Learning Qualitative Models of U-tubes
Contents and links
Introduction to qualitative modelling and the U-tube
Qualitative models are often better suited for several tasks than traditional
quantitative (numeric) methods. These tasks include diagnosis, generating
explanations of a system's behaviour and designing novel devices from first
principles. A more fundamental problem in the theory of dynamic systems
is the identification of the system itself. The basic problem is as follows.
We are given examples of the behaviour of a dynamic system. We want to
find a model that explains these examples. Accomplishing this, even at
the qualitative level, is quite difficult.
As an example, consider a ``U-tube'' system which consists just of two
containers connected by a tube as shown below:
Even a system as simple as this can have almost almost 195,000 possible
qualitative states when using a QSIM formalism, yet very few (only 32)
of these are actually ``legal''.
Learning legal states of a system
The problem addressed by the datasets provided here is to learn rules that
identify the legal states of this system. These rules, along with built-in
assumptions of continuity in QSIM, are sufficient to identify the dynamics
of the system.
This requires determinate, ground background knowledge: experiments and
results are reported in [Bratko I., Muggleton S. and
Varsek A. (1992).
The data used in these experiments is contained in one
compressed TAR file.
The target predicate is the relation state(La,Lb,Fab,Fba), where
La, Lb, Fab and Fba are as shown in
The background knowledge is a tabulation of QSIM constraint primitives.
Consistency of infinite values in the add constraint can be ignored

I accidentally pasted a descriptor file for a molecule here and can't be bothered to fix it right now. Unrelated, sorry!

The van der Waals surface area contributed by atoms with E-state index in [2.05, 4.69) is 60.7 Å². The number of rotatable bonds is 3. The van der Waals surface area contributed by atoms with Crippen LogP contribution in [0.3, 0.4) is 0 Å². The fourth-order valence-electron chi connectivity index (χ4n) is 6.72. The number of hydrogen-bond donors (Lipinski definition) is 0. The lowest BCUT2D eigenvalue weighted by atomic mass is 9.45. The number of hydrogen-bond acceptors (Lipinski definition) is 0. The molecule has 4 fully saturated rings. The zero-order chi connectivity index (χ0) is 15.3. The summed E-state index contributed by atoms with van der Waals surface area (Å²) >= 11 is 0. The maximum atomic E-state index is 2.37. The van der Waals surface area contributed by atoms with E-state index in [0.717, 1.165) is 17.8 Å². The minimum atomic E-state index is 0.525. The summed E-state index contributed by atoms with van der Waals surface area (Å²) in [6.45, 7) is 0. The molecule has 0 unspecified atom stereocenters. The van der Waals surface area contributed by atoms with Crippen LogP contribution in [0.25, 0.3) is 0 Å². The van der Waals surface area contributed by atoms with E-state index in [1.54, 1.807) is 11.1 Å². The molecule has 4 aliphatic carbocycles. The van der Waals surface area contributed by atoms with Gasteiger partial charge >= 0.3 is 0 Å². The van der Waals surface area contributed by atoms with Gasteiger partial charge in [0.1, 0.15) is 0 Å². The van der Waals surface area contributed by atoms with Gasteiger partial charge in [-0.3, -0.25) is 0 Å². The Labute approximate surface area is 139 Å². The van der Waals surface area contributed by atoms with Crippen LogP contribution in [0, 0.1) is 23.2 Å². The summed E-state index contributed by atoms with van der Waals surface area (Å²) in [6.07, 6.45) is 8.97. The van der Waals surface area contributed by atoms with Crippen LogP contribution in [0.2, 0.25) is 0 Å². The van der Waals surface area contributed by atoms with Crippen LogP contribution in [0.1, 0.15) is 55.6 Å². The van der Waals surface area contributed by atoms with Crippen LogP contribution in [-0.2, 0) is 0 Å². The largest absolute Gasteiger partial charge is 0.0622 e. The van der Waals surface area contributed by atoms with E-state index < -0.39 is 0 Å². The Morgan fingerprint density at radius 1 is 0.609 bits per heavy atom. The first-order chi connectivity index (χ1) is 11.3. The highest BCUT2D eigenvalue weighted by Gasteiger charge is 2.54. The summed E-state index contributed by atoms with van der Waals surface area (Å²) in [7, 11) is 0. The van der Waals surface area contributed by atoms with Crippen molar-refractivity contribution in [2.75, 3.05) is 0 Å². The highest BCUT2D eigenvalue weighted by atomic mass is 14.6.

for this problem. Further, since add requires a very large number
of ground facts, it is represented by three more efficient predicates.
norm_mag/4 normalises a qualitative value with respect to a landmark.
lookup_consist_table/3 is a lookup table for adding signs. verify_add_deriv/3
is a lookup table for adding directions of derivatives.
Additional background predicates provide range information. The QSIM constraints
m_plus/2 and m_minus/2 were only tabulated for empty
lists of corresponding values. All arguments of the background predicates
are of the same type; they are compound terms of the form
Func : QualValue/DirOfChange
The Progol dataset
This data is more recent than the Golem data, and does not require the
background to be determinate or ground. Consequently, the background knowledge
fits QSIM practice more closely, consisting of QSIM predicate definitions
as described in [Kuipers B. (1986)]. All the data
used in these experiments is contained in one
compressed .pl file .
Recent work and its implications for biological modelling
The Progol experiments described above are unrealistic on the following
counts: (1) All levels were provided as part of the state description.
This allows the QSIM definitions to be treated deterministically by Progol.
Normal qualitative modelling practice would only provide the levels in
the two arms and the flow in one direction; (2) Positive and negative examples
were provided. The definition of negative examples is unnatural in this
domain, as only positive examples of behaviour are observable; and (3)
Examples presented required expert guidance (here, Ivan Bratko). Each of
these shortcomings has been rectified in recent work that constructs a
model using all positive examples of the behaviour of a u-tube. Examples
do not require all levels to be provided -- these are now introduced automatically
by Progol. The ability to construct autumatically models only using observed
levels and flows can have interesting applications in biological modelling.
For example, new experimental techniques are beginning to make available
large amounts of information about the transcriptome, proteome and metabolome
of organisms. This ``TPM'' data typically has many variables but few time-points,
and is unsuitable for traditional quantitative modelling. Qualitative models,
much like the simple u-tube, are still obtainable, and can form the first
step in extracting insight from the data. Initial trials of this are now
being undertaken using data from DeRise (1997)
Bratko I., Muggleton S. and Varsek A.
Learning Qualitative Models of Dynamic Systems
in S. Muggleton editor. Inductive Logic Programming, Academic
DeRise J.L., Vishwanath R.I., and Brown
Science, volume 278, pages 680-686
Kuipers B. (1986).
in Artificial Intelligence, volume 29, pages 289--338.
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